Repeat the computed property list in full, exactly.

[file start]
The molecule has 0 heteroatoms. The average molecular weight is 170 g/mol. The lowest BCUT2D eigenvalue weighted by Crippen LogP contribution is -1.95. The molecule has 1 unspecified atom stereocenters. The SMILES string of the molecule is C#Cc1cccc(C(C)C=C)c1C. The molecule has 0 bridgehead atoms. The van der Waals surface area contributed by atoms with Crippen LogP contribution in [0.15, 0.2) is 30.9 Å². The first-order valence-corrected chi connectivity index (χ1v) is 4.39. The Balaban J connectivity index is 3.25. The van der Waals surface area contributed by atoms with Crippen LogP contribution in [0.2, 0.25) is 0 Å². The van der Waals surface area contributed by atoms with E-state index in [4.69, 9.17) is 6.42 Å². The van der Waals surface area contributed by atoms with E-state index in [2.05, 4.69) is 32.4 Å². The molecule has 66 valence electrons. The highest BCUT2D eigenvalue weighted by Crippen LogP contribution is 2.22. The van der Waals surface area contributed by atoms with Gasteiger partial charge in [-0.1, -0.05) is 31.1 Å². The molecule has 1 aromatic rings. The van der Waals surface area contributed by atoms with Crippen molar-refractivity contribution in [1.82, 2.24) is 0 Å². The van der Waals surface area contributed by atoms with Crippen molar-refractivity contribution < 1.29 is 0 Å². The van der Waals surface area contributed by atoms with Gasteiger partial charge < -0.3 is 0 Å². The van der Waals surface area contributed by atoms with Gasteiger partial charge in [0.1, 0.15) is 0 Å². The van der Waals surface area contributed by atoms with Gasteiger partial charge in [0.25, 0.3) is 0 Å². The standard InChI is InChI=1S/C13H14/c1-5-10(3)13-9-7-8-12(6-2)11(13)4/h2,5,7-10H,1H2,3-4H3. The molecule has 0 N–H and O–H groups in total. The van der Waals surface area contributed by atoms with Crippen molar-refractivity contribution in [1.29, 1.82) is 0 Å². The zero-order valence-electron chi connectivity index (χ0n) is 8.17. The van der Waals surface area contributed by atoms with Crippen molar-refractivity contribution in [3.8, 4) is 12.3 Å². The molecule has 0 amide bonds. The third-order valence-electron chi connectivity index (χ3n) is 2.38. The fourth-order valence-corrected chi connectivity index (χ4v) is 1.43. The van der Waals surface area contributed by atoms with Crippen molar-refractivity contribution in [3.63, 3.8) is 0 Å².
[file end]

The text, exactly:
The molecule has 0 heteroatoms. The average molecular weight is 170 g/mol. The lowest BCUT2D eigenvalue weighted by Crippen LogP contribution is -1.95. The molecule has 1 unspecified atom stereocenters. The SMILES string of the molecule is C#Cc1cccc(C(C)C=C)c1C. The molecule has 0 bridgehead atoms. The van der Waals surface area contributed by atoms with Crippen LogP contribution in [0.15, 0.2) is 30.9 Å². The first-order valence-corrected chi connectivity index (χ1v) is 4.39. The Balaban J connectivity index is 3.25. The van der Waals surface area contributed by atoms with Crippen LogP contribution in [0.2, 0.25) is 0 Å². The van der Waals surface area contributed by atoms with E-state index in [4.69, 9.17) is 6.42 Å². The van der Waals surface area contributed by atoms with E-state index in [2.05, 4.69) is 32.4 Å². The molecule has 66 valence electrons. The highest BCUT2D eigenvalue weighted by Crippen LogP contribution is 2.22. The van der Waals surface area contributed by atoms with Gasteiger partial charge in [-0.1, -0.05) is 31.1 Å². The molecule has 1 aromatic rings. The van der Waals surface area contributed by atoms with Crippen molar-refractivity contribution in [1.82, 2.24) is 0 Å². The van der Waals surface area contributed by atoms with Crippen molar-refractivity contribution < 1.29 is 0 Å². The van der Waals surface area contributed by atoms with Gasteiger partial charge < -0.3 is 0 Å². The van der Waals surface area contributed by atoms with Gasteiger partial charge in [0.1, 0.15) is 0 Å². The van der Waals surface area contributed by atoms with Gasteiger partial charge in [0.25, 0.3) is 0 Å². The standard InChI is InChI=1S/C13H14/c1-5-10(3)13-9-7-8-12(6-2)11(13)4/h2,5,7-10H,1H2,3-4H3. The molecule has 0 N–H and O–H groups in total. The van der Waals surface area contributed by atoms with Crippen molar-refractivity contribution in [1.29, 1.82) is 0 Å². The zero-order valence-electron chi connectivity index (χ0n) is 8.17. The van der Waals surface area contributed by atoms with Crippen molar-refractivity contribution in [3.8, 4) is 12.3 Å². The molecule has 0 amide bonds. The third-order valence-electron chi connectivity index (χ3n) is 2.38. The fourth-order valence-corrected chi connectivity index (χ4v) is 1.43. The van der Waals surface area contributed by atoms with Crippen molar-refractivity contribution in [3.63, 3.8) is 0 Å².